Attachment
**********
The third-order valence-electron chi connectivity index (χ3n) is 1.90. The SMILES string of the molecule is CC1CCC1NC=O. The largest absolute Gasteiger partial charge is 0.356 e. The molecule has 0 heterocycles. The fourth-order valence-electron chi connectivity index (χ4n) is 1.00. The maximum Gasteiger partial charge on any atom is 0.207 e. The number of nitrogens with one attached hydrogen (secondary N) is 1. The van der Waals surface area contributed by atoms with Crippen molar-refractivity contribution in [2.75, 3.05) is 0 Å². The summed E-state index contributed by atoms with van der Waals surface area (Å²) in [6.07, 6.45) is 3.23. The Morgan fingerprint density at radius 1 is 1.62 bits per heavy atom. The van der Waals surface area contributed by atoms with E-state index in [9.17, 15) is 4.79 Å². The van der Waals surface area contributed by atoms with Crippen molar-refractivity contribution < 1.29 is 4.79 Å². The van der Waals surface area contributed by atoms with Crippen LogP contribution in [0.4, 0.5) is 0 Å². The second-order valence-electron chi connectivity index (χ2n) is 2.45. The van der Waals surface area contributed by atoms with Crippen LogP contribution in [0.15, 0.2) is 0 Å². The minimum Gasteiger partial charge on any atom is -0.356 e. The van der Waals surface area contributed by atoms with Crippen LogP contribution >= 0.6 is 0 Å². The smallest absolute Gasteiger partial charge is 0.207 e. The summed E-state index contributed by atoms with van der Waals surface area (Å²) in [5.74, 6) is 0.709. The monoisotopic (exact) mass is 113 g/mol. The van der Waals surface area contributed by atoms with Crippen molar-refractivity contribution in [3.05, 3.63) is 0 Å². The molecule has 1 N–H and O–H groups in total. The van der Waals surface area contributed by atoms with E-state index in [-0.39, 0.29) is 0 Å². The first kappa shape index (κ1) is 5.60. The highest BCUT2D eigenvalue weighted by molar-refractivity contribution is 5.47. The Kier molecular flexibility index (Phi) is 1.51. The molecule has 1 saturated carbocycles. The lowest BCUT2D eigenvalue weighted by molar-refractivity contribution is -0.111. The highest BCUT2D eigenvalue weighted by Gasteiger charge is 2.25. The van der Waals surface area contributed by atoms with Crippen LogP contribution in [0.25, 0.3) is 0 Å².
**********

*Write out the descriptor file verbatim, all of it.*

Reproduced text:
The third-order valence-electron chi connectivity index (χ3n) is 1.90. The SMILES string of the molecule is CC1CCC1NC=O. The largest absolute Gasteiger partial charge is 0.356 e. The molecule has 0 heterocycles. The fourth-order valence-electron chi connectivity index (χ4n) is 1.00. The maximum Gasteiger partial charge on any atom is 0.207 e. The number of nitrogens with one attached hydrogen (secondary N) is 1. The van der Waals surface area contributed by atoms with Crippen molar-refractivity contribution in [2.75, 3.05) is 0 Å². The summed E-state index contributed by atoms with van der Waals surface area (Å²) in [6.07, 6.45) is 3.23. The Morgan fingerprint density at radius 1 is 1.62 bits per heavy atom. The van der Waals surface area contributed by atoms with E-state index in [9.17, 15) is 4.79 Å². The van der Waals surface area contributed by atoms with Crippen molar-refractivity contribution < 1.29 is 4.79 Å². The van der Waals surface area contributed by atoms with Crippen LogP contribution in [0.4, 0.5) is 0 Å². The second-order valence-electron chi connectivity index (χ2n) is 2.45. The van der Waals surface area contributed by atoms with Crippen LogP contribution in [0.15, 0.2) is 0 Å². The minimum Gasteiger partial charge on any atom is -0.356 e. The van der Waals surface area contributed by atoms with Crippen LogP contribution >= 0.6 is 0 Å². The smallest absolute Gasteiger partial charge is 0.207 e. The summed E-state index contributed by atoms with van der Waals surface area (Å²) in [5.74, 6) is 0.709. The monoisotopic (exact) mass is 113 g/mol. The van der Waals surface area contributed by atoms with Crippen molar-refractivity contribution in [3.05, 3.63) is 0 Å². The molecule has 1 N–H and O–H groups in total. The van der Waals surface area contributed by atoms with E-state index in [-0.39, 0.29) is 0 Å². The first kappa shape index (κ1) is 5.60. The highest BCUT2D eigenvalue weighted by molar-refractivity contribution is 5.47. The Kier molecular flexibility index (Phi) is 1.51. The molecule has 1 saturated carbocycles. The lowest BCUT2D eigenvalue weighted by molar-refractivity contribution is -0.111. The highest BCUT2D eigenvalue weighted by Gasteiger charge is 2.25. The van der Waals surface area contributed by atoms with Crippen LogP contribution in [0.25, 0.3) is 0 Å².